Issue No. 01 - January-March (2009 vol. 6)
DOI Bookmark: http://doi.ieeecomputersociety.org/10.1109/TCBB.2009.16
As I end my five-year term as the Editor-in-Chief of TCBB, I want to thank all of the authors, editors, Steering Committee members, and IEEE Computer Society staff who together have made TCBB a top venue for high-quality research in computational biology and bioinformatics. I thank the associate editors in particular for volunteering so much of their time and energy. I also want to mention in particular the four inaugural members of the TCBB Steering Committee who continued on the board for all or most of my time as EIC: Russ Altman, Jacques Cohen, Evangelina Micheli-Tzanakou, and Chair of the committee Metin Akay. Their support of my efforts has been crucial. The support and work of the IEEE Computer Society staff has also been crucial, particularly Alicia Stickley, the one staff member who remained in place the whole five years. Finally, I thank Rangachar Kasturi who initially invited me to write the scientific part of the proposal to create TCBB, and Angela Burgess who, as Computer Society Publisher, provided critical help in many ways. It has been a pleasure working with all of you.
As one of my last official tasks, I am pleased to welcome six new associate editors to TCBB, who are experts in a wide range of topics from sequence analysis, microarray data analysis, clustering, phylogenetics, statistics, and more: Dan Brown, John Kececioglu, Yves Moreau, Sayan Mukherjee, Sven Rahmann, and Mike Steel. Bios for each of these new editors can be below.
Finally, I welcome the incoming Editor-in-Chief, Marie-France Sagot. Marie-France shares my conviction that the high quality and level of rigor of the papers in TCBB is its greatest asset. I know that TCBB is in excellent hands with Marie-France.
Thank you all again for your support of me and of TCBB during these five years.
Marie-France Sagot received the BSc degree in computer science in 1991 from the University of São Paulo, Brazil, and a PhD and Habilitation degree in theoretical computer science in 1996 and 2000, respectively, from the University of Marne-la-Vallée, France. She was an appointed associate researcher at the Pasteur Institute in Paris from 1997 to 2001, before joining the French National Institute of Research in Computer Science and Control (INRIA) and the Laboratory of Biometry and Evolutionary Biology at the University of Lyon 1 and CNRS, France, where she currently is director of research and head of the BAOBAB-BAMBOO teams. Her main research interests concern computational biology, algorithmics, and combinatorics, and more specifically comparative genomics, chromosomal time and space dynamics, RNA structures, biological networks, and symbiosis. She cofounded the French National Conference on Bioinformatics (JOBIM) and has been a member of the Steering Committee of the European Conference on Computational Biology (ECCB) since its beginning.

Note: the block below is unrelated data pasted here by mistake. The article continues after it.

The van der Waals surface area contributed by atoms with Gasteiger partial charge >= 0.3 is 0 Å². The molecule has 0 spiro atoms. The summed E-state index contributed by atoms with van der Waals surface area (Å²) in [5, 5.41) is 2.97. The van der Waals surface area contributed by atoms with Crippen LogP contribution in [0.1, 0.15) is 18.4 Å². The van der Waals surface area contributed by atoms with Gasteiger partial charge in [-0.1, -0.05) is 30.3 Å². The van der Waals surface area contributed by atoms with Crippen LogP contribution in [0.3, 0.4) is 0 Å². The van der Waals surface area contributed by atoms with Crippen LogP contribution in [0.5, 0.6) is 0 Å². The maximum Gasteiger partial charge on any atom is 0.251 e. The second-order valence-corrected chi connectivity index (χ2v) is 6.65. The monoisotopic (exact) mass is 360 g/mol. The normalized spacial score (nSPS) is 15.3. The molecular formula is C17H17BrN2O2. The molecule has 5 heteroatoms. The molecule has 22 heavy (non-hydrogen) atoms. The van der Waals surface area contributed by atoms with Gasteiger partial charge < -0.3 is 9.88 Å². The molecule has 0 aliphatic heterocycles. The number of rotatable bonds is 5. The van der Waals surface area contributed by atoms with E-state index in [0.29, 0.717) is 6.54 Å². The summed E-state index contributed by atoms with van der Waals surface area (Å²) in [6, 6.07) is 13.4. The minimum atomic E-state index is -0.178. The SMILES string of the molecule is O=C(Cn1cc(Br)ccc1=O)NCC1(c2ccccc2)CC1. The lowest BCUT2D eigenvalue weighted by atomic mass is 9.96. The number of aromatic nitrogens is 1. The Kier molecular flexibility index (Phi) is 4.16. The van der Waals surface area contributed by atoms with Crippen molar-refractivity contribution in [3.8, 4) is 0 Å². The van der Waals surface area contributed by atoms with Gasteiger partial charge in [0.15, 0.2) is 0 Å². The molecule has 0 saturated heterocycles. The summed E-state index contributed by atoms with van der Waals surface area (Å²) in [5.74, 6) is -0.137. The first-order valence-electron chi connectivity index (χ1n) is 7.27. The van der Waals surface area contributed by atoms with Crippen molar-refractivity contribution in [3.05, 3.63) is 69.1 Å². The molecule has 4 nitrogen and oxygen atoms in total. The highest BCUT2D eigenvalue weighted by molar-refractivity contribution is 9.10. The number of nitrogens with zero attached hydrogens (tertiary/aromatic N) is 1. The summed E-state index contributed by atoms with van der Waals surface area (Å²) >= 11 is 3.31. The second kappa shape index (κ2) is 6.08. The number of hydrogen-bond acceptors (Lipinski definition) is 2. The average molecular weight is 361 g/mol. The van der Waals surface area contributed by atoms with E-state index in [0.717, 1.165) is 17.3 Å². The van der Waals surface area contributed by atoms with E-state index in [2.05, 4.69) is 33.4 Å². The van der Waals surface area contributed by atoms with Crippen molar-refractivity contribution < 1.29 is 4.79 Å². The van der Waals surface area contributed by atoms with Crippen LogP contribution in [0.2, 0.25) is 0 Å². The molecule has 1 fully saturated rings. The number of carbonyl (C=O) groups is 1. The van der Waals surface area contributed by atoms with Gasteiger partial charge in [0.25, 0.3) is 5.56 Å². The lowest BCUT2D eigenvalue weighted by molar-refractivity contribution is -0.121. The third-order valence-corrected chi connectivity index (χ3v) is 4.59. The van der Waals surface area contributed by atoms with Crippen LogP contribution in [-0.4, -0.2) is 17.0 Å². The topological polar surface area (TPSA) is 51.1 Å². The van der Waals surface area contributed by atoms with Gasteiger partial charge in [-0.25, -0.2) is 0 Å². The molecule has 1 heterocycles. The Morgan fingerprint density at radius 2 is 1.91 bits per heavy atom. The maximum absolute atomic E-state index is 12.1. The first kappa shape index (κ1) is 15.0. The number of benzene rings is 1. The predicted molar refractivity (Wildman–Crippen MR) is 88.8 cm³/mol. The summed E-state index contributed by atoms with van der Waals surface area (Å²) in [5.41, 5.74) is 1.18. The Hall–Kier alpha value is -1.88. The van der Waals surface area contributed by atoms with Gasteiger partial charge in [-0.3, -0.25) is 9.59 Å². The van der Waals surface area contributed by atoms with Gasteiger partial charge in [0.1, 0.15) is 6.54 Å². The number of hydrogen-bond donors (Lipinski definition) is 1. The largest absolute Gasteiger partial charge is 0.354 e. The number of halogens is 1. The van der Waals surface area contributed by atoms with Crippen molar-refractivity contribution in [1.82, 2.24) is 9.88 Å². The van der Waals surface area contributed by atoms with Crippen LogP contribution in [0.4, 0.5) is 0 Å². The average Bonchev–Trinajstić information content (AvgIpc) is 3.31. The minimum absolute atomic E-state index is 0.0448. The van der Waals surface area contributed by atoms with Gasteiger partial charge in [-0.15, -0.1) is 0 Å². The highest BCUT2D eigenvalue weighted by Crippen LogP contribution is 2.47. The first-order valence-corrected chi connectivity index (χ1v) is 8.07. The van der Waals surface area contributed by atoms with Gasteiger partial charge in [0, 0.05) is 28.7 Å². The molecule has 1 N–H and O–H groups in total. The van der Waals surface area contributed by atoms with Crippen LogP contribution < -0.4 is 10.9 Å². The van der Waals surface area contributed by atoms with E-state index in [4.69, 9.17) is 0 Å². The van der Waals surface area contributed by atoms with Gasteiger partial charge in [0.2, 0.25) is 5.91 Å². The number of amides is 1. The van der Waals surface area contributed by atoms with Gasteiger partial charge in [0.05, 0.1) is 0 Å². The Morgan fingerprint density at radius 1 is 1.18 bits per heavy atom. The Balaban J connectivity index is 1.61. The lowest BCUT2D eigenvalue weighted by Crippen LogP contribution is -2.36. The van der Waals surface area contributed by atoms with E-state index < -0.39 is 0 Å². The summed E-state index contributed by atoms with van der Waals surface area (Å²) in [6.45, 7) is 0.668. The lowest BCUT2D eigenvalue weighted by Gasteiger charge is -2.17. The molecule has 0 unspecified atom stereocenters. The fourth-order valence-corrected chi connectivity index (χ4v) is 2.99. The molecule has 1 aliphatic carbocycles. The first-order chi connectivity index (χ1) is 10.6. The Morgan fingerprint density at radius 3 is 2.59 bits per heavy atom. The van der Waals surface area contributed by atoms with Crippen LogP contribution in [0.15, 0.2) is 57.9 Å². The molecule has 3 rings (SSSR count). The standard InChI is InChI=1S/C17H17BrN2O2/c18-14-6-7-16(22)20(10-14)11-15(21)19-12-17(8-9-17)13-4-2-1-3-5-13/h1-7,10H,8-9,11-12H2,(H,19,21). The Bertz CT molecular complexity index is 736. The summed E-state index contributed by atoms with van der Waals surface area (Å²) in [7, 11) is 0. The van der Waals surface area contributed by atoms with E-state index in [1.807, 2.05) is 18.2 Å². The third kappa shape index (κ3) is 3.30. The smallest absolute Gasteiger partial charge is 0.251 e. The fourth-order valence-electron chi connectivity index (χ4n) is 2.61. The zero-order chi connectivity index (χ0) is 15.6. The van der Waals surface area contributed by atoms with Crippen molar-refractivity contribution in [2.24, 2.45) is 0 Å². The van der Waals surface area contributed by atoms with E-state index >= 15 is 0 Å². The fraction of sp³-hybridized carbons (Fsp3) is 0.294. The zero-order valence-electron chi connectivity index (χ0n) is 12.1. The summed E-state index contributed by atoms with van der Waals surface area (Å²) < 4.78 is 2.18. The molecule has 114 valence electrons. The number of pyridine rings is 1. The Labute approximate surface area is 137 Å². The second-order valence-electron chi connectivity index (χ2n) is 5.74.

Dan Brown received the SB degree in mathematics with computer science from MIT in 1995, and the PhD degree in computer science from Cornell in 2000. Following a year of postdoctoral research working on the human and mouse genome projects at the Whitehead Institute/MIT Center for Genome Research, he joined the faculty of the David R. Cheriton School of Computer Science at the University of Waterloo in 2001, and has been an associate professor since 2007. He is the recipient of an early researcher award from the Ontario government. His work focuses on DNA sequence analysis and on probabilistic analysis of bioinformatics algorithms.
John Kececioglu received the PhD degree in computer science from the University of Arizona in 1991. He did postdoctoral study at the Universite de Montreal and the University of California, Davis, and then taught at the University of Georgia, before joining the University of Arizona in 2000 where he is an associate professor of computer science. He is the recipient of a US National Science Foundation CAREER Award, serves on the Editorial Board of Algorithms for Molecular Biology, is conference chair for RECOMB 2009, and has served on the Scientific Advisory Board of the Max-Planck-Institut fur Informatik. His research is in the design, analysis, and implementation of algorithms for computational molecular biology.